Pakistani journalist’s killing in Kenya, pre-meditated murder –report


A team set up by the Pakistani government to probe the killing of a well-known Pakistani journalist in Nairobi reported that it was a case of premeditated murder.

The team said it found several contradictions in the version given by Kenyan authorities which made them come to the conclusion.

A two-member fact-finding team from Pakistan had travelled to Kenya and conducted a number of interviews about the death of a TV journalist, Arshad Sharif, who had fled Pakistan citing threats to his life but was shot dead in Nairobi in October.

The team, in a 600-page report, said that Sharif’s killing was a pre-planned murder after they had examined and reconstructed the crime scene and examined the deceased’s phones and computers.

“Both the members of the (fact-finding team) have a considered understanding that it is a case of planned targeted assassination with transnational characters rather than a case of mistaken identity,” said the report, copies of which were submitted to Pakistan’s Supreme Court.

“It is more probable that the firing was done, after taking proper aim, at a stationary vehicle,” it said.

Kenyan authorities declined to comment on the specifics of the report.

Resila Onyango, spokesperson for the Kenya National Police Service said “the investigation into the matter is still ongoing, so there is not much I can tell.

“A multi-agency team is conducting the investigation. The team will apprise authorities when they are done with the probe.’’

The chairperson of the Kenyan police watchdog Independent Police Oversight Authority, Anne Makori, also told Reuters investigations were still ongoing.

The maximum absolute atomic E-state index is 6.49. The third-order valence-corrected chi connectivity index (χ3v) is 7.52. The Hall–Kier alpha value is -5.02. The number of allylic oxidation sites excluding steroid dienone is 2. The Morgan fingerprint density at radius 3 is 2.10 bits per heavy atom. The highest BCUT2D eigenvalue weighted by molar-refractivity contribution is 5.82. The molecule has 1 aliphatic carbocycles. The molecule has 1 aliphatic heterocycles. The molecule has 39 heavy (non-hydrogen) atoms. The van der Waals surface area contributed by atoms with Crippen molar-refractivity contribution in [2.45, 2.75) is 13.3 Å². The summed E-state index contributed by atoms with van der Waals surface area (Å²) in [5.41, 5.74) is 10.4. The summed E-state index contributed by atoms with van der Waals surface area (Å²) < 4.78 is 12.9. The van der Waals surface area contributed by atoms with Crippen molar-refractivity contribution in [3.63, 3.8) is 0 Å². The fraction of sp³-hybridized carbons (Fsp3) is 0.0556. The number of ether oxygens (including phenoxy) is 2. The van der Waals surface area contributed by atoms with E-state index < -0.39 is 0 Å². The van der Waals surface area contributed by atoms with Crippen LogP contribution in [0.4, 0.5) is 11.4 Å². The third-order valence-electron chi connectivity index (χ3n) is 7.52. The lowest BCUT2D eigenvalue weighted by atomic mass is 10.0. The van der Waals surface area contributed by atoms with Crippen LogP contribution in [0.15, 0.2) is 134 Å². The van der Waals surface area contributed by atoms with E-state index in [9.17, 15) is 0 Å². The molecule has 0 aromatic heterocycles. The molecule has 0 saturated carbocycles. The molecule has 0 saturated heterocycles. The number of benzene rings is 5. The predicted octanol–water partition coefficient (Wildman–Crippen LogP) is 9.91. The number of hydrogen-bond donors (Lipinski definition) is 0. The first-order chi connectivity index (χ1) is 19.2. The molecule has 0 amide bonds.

Pakistan’s Interior Minister Rana Sanaullah had said before the release of the report that Sharif’s body had bruises and torture marks, suggesting it was a targeted killing.

The fact-finding team highlighted one wound on Sharif’s back, saying it appeared to have been inflicted from a relatively close range.

The report noted there was no corresponding penetration mark of a bullet on the seat on which Sharif was sitting when the shooting purportedly took place, calling it a “ballistic impossibility”.

“The injury had to have been caused either before the journalist got into the vehicle, or the shot was fired from a relatively close range, possibly from inside the vehicle, and almost certainly not a moving vehicle,” the report said.

Sharif had fled from Pakistan citing threats to his life after the government registered several treason cases against him.

One of the treason cases stemmed from reporting Sharif that led to an accusation he had spread a call from an official in a previous government, led by former cricket star Imran Khan, for members of the armed forces to mutiny.

Both Sharif and the official in the previous government denied inciting mutiny.

Former prime minister Khan said Sharif had been murdered for his journalistic work.

He and his successor Prime Minister Shehbaz Sharif, not related to the journalist, had called for a judicial investigation.

The fact-finding team’s report also pointed out apparent contradictions in the autopsy reports in Kenya and Pakistan.

The post-mortem report in Pakistan identified 12 injuries on Sharif’s body whereas the Kenyan report identified just two injuries pertaining to gunshot wounds.

The fact-finding team report said doctors believed the injuries may be the result of torture or a struggle, but it could not be established until verified by the doctor who conducted the post-mortem in Kenya.